Rice had a meet record of 52 starts, with two wins, three seconds, and one third through Jan. 23. In his next 20 starts, he had four wins, three seconds, and three thirds. At the time of his suspension, Rice's horses had earned $87,480 in purses. The Tampa Bay Horsemen's Benevolent and Protective Association supports the milkshake testing but track officials said they aren't permitted to fine trainers or redistribute purse money even if trainers are suspended and denied access to the grounds.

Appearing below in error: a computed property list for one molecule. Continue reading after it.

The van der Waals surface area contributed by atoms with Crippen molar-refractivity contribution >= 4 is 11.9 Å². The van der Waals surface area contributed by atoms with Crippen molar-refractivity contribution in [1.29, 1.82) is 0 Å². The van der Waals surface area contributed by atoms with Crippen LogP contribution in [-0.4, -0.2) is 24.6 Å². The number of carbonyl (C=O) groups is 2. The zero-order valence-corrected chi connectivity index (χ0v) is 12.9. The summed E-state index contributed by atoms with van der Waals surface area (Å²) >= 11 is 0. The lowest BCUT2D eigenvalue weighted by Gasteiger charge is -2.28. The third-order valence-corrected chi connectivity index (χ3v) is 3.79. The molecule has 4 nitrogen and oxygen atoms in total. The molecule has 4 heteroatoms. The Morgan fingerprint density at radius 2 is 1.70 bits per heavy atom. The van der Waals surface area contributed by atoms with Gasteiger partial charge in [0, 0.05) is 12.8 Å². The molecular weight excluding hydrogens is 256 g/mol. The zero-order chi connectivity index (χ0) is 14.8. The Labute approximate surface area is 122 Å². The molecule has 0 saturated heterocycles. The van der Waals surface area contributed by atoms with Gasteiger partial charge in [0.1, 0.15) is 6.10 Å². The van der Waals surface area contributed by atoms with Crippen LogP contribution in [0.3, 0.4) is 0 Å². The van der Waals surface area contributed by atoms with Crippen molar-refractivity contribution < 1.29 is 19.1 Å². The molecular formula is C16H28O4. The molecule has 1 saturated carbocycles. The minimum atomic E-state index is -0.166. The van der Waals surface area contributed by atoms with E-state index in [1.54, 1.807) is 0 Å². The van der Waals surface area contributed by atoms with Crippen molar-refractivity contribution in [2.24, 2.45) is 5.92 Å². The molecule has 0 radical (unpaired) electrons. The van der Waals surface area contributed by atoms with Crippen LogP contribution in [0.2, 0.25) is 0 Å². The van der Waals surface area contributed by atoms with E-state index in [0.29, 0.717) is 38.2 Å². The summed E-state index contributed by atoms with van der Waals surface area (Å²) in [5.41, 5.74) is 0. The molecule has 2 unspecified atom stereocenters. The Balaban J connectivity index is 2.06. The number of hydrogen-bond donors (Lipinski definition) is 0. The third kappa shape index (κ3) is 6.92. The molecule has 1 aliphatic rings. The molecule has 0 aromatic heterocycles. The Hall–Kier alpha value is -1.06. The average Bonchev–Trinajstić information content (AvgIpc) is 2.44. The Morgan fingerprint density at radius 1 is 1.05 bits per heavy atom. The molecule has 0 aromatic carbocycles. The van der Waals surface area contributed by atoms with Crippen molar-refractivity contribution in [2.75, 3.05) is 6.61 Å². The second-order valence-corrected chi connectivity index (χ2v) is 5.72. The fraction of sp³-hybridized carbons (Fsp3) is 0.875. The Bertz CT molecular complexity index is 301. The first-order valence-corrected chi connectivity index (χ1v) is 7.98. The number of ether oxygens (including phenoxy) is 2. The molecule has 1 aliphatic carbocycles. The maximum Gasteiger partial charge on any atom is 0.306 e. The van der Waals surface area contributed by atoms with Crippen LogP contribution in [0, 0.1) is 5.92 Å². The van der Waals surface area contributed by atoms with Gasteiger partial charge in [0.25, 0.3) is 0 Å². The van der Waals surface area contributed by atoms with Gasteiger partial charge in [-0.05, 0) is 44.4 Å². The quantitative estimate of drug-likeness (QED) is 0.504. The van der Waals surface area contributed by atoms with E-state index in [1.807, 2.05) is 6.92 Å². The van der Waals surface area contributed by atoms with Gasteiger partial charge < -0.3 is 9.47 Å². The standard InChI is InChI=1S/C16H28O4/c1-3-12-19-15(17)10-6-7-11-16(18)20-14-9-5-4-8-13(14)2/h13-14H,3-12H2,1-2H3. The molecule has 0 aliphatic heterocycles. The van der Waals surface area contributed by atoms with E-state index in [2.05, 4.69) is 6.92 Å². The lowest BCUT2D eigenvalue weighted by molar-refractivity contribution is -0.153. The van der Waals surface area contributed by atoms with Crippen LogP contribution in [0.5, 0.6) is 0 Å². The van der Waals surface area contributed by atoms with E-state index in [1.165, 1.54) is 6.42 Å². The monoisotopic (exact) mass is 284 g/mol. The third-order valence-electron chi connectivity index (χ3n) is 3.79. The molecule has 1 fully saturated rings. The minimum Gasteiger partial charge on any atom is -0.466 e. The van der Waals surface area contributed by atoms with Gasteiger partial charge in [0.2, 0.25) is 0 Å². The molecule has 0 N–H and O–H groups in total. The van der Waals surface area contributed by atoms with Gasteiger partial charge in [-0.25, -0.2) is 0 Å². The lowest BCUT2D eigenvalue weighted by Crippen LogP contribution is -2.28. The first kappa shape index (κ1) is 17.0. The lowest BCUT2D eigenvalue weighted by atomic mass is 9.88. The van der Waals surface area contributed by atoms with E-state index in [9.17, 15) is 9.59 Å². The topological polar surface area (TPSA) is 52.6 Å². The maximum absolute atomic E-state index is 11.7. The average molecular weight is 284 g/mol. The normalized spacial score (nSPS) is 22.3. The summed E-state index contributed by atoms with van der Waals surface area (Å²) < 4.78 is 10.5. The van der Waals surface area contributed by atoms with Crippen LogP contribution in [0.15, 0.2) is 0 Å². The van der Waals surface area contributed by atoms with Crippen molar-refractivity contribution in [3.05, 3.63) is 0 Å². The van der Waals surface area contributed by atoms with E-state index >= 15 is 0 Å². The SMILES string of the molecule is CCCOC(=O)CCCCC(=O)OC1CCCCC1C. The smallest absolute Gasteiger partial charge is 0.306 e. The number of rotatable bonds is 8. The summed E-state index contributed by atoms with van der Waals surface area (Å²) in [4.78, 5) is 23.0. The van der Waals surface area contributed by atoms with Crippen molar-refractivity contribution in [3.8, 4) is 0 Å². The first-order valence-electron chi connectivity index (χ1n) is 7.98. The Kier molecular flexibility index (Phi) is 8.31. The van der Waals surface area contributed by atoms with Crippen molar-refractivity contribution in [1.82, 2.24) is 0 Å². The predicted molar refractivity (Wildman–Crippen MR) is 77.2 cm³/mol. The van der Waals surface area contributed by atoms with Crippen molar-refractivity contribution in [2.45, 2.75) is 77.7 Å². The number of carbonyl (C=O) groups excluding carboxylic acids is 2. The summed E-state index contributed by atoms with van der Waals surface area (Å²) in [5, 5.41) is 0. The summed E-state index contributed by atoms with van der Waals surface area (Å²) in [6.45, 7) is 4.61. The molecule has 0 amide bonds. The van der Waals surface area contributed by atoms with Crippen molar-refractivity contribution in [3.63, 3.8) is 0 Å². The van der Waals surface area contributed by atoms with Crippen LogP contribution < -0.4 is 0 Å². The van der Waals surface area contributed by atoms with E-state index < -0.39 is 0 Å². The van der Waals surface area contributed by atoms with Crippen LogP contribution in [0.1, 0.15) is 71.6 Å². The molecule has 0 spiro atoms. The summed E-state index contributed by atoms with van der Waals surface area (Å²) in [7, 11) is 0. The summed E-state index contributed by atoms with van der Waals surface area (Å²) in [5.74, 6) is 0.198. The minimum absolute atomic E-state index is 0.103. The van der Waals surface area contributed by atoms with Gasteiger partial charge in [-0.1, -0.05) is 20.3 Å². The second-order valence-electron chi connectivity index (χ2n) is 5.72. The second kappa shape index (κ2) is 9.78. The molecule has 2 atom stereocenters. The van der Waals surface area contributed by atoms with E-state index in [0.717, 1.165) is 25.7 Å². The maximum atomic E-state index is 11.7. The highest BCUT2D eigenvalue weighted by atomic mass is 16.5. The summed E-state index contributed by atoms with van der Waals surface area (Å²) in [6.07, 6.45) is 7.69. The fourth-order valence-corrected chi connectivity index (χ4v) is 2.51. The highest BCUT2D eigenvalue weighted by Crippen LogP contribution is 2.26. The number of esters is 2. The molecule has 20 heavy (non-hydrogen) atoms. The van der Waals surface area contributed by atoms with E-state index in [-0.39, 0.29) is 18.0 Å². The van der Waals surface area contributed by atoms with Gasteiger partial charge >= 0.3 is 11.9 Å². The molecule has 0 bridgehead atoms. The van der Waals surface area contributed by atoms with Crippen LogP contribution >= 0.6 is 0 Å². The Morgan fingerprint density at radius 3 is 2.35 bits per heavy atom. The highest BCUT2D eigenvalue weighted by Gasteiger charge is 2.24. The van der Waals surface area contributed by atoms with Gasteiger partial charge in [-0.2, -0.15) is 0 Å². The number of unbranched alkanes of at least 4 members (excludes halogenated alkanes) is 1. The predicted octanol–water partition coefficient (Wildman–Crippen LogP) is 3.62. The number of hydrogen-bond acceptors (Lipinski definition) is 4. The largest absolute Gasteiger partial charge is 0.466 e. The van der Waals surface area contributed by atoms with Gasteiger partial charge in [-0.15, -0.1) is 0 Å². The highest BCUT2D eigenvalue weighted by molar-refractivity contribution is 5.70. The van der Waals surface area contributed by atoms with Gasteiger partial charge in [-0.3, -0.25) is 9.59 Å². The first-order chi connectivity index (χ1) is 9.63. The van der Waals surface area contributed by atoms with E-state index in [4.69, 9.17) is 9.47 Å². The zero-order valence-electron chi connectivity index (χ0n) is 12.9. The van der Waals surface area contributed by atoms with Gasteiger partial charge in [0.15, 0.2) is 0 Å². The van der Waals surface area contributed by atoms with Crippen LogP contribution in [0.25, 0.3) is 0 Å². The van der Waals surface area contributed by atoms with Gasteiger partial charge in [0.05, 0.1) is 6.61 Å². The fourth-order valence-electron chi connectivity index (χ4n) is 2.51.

Trainer Don Rice, who has topped the Tampa Bay Downs trainer standings six times, has been suspended 30 days and denied access to the grounds of the Florida racetrack for the same period because two of his horses tested positive for "milkshakes" in the past week.Rice is the first trainer to have horses test positive since Tampa Bay Downs began testing for alkaline agents using total carbon dioxide (TCO2) testing in January. The names of the horses weren't provided in a Feb. 6 release from the track."We were concerned with the possibility of 'milkshaking' within the racing community," Tampa Bay vice president and general manager Peter Berube said in a statement. "We implemented the testing so we could set forth a level playing field for the horsemen and the wagering public, and a safe environment for the competing horses and the overall integrity of the sport."Rice "cooperated fully," Berube said. "He has taken all of his and his wife's horses' home to Ocala, and transferred his owners' horses to (assistant Leselane Pompell, wife of Tampa-based jockey Tommy Pompell)."The presence of more than 37 millimoles of alkaline agents per liter of plasma indicates a horse received a milkshake, the practice of giving a horse approximately 500 grams of sodium bicarbonate, glucose, and other additives. The substance can enhance performance by delaying the onset of fatigue or mask other illegal drugs in the equine system, officials have said.Tampa Bay Downs sends the samples takes from a randomly selected race each day to Bay Care Laboratory of Clearwater, Fla., with split samples sent to On Track Laboratory in Pompano Beach, Fla., and/or the University of Ohio Racing Laboratory and the University of California Testing Laboratory.Under the Tampa Bay policy, the first positive for a milkshake requires a trainer's horses to be put under surveillance at the trainers' expense for 30 days. For a second offense, the trainer is denied privileges of the grounds, and his or her license is suspended for 30 days. For a third offense, a trainer is suspended for six months and denied privileges of the grounds.In Rice's case, the two tests came back positive concurrently within 24 hours, which therefore put the second penalty immediately into effect. Test results on a third sample are pending, track officials said.